4 Presentatio Jesu (Presentation of Jesus)
Ioseph et María Iesum in templo Hierosolymorum praesentaverunt ubi... ???
Joseph and Mary presented Jesus in the Temple of Jerusalem where they meet Simeon.
ubi (better quo) Simoni obvii fuerunt...

obvius alicui esse - to meet

or you could use occurro.

5 Inventio Jesu (Finding Jesus)
???
After losing him, Mary and Joseph find young Jesus teaching the Rabbis in the Temple.


Thank you!!
A variety of ways one could translate this.

Reperiunt Iesum amissum puerum iam apud templum docentem magistros/rabbinos
 

Pacifica

grammaticissima
Staff member
Honestly, I'm not really sure to whom "mantle" refers in that prayer. It's ambiguous in the original language. However, the way it's read, it seems like the "Father, Son and Holy Spirit" at the end is set apart from the actual prayer, as if it's simply supposed to be the Sign of the Cross in closing. I'm not sure why "In the name of..." was omitted, but perhaps for euphony or rhythm.

So, how would that part of the prayer be translated, in this case?
If "Father, Son and Holy Spirit" are just "named" absolutely like that and are not the owners of the mantle, then just put them in the nominative (and I'll also change the pronoun for "their"):

... iamque illorum pallio me tego. Pater et Filius et Spiritus Sanctus.
Ideally, there should be a marker of subordinancy here [quod] concipiet or an accusative infinitive construction 'eam filium dei concepturam [esse]'.
"Ideally" is an euphemism. :)
this is assuming you don't want to delve into relative attraction.
I don't think that kind of attraction is very likely. I've never seen any similar one so far in any case.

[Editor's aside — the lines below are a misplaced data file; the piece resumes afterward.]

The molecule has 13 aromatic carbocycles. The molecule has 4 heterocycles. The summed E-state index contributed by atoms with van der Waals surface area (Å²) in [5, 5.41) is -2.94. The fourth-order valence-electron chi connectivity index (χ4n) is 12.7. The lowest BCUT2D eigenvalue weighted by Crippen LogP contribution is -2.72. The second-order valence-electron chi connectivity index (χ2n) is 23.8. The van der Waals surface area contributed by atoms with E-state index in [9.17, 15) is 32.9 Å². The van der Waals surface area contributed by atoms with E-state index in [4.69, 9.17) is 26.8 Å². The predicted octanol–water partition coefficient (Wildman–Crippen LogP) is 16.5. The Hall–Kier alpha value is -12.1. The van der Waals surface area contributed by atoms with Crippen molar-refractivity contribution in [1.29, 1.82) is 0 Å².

ubi (better quo) Simoni obvii fuerunt...
No, you do need ubi and not quo. They were in that place and met him there, it's "the place in which", not "to which".
Reperiunt Iesum amissum puerum iam apud templum docentem magistros
A detail: I would put amissum before Iesum because now it looks more like "Jesus the lost child" or "Jesus lost when he was a child" and I think the order I suggest expresses better the idea "the child Jesus having been lost (= who had been lost/after he was lost)".

Also, nothing corresponds to iam in the English version so I don't really know why you added it.
 

Nooj

Civis Illustris
"Ideally" is an euphemism. :)
we can give a finger to latin grammar and use english punctuation:

archangelus gabriel mariae annuntiat: concipet filium dei

lol! no but seriously for a change i do wonder, since you read medieval manuscripts, have you ever seen anything like this pacis puella?

I don't think that kind of attraction is very likely. I've never seen any similar one so far in any case.
but if the poster was aiming for a relative attraction in his composition, then there are still things to be done with that sentence to accomodate him...

No, you do need ubi and not quo. They were in that place and met him there, it's "the place in which", not "to which".
you're right, ubi is what you want.

that's my englishness coming through there, not latin. to be in the way of someone, which is the literal meaning of obvius esse, is not to say that one goes to encounter someone, which would be better expressed by ones of movement (occurro).

whereas 'where do i meet you' in english can express just as much 'where do i go to meet you' as 'in what place do i meet you'.

but then, this is still salvageable if one puts 'in quo', referring to to the templum.